Monitoring HBV Hepatitis B and HCV Hepatitis C virus infections


Hepatitis B virus monitoring

For people who are hepatitis B virus (HBV) non-immune at baseline, clinicians should provide hepatitis B vaccination and confirm their immune response 1 month after the last vaccine dose.

For people who state that they have been vaccinated for hepatitis B at baseline, clinicians should test for hepatitis B surface antibody; if their hepatitis B surface antibody is below 10 IU/mL, they should be vaccinated with one dose of hepatitis B vaccine and their hepatitis B surface antibody titre should be checked 1 month later. If their titre does not rise above 10 IU/mL their hepatitis B vaccination should then be completed.

Both TD* and FTC are active against HBV (8). If people living with chronic HBV infection stop taking these medications, hepatic flares can occur, which can be severe (8). Patients with chronic HBV need to be counselled regarding the risks of poor adherence and the risks of self-ceasing PrEP medication. Patients who are known to have chronic HBV and are already taking treatment for this condition should consult their liver specialist before commencing PrEP. A person taking PrEP who has chronic HBV infection should be assessed by a clinician experienced in the management of hepatitis B before ceasing PrEP. If PrEP is discontinued, close monitoring is strongly advised.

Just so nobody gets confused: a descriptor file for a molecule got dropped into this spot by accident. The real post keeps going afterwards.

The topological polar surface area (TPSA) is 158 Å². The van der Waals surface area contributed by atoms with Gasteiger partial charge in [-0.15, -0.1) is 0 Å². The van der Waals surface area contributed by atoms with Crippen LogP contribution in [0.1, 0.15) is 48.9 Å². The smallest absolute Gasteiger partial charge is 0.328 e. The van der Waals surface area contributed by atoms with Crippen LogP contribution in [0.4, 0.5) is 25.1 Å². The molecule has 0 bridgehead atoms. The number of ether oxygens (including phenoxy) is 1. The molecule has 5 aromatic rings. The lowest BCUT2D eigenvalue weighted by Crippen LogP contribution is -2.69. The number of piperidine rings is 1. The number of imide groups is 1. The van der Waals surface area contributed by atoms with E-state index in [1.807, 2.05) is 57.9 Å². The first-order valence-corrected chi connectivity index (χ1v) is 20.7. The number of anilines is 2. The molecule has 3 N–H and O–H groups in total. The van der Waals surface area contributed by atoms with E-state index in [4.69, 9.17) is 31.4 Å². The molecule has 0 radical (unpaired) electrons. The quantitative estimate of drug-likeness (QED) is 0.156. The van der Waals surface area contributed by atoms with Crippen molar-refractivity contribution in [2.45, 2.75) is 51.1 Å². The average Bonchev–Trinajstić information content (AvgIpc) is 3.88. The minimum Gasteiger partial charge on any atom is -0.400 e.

Only daily PrEP should be offered to people with chronic HBV. For additional guidance about the management of PrEP in people with chronic hepatitis B, see Special clinical considerations.

Hepatitis C virus monitoring

All people who inject drugs including MSM, trans and gender diverse and heterosexual people should be monitored for Hepatitis C virus (HCV), as should MSM and trans and gender diverse people who engage in sexual contact that may pre-dispose to anal trauma. The incidence of HCV has currently been low at approximately 1% per annum in PrEP studies of MSM (9, 10), and higher in HIV-positive MSM (11, 12). However, there is concern that HCV incidence may increase following changes in sexual and serosorting behaviour in the era of PrEP. In this context, HCV can be sexually acquired and is considered as an STI. It should be tested at least annually, and more frequently if necessary, following sexual history taking and review of injecting practices (13).